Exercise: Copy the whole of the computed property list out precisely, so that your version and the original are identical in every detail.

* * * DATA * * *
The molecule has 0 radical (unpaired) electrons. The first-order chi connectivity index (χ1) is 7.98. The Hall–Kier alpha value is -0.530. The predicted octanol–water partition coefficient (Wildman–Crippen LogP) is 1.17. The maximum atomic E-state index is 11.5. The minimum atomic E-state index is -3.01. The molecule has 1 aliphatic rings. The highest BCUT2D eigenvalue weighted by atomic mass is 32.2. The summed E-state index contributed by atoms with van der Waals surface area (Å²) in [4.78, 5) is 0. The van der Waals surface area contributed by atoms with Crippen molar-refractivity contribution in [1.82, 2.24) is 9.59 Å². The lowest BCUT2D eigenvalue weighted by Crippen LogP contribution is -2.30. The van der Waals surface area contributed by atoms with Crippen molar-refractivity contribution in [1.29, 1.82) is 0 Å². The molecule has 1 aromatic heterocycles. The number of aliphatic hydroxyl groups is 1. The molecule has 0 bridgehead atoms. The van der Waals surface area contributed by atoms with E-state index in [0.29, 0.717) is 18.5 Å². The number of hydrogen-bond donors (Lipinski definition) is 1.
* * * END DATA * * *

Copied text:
The molecule has 0 radical (unpaired) electrons. The first-order chi connectivity index (χ1) is 7.98. The Hall–Kier alpha value is -0.530. The predicted octanol–water partition coefficient (Wildman–Crippen LogP) is 1.17. The maximum atomic E-state index is 11.5. The minimum atomic E-state index is -3.01. The molecule has 1 aliphatic rings. The highest BCUT2D eigenvalue weighted by atomic mass is 32.2. The summed E-state index contributed by atoms with van der Waals surface area (Å²) in [4.78, 5) is 0. The van der Waals surface area contributed by atoms with Crippen molar-refractivity contribution in [1.82, 2.24) is 9.59 Å². The lowest BCUT2D eigenvalue weighted by Crippen LogP contribution is -2.30. The van der Waals surface area contributed by atoms with Crippen molar-refractivity contribution in [1.29, 1.82) is 0 Å². The molecule has 1 aromatic heterocycles. The number of aliphatic hydroxyl groups is 1. The molecule has 0 bridgehead atoms. The van der Waals surface area contributed by atoms with E-state index in [0.29, 0.717) is 18.5 Å². The number of hydrogen-bond donors (Lipinski definition) is 1.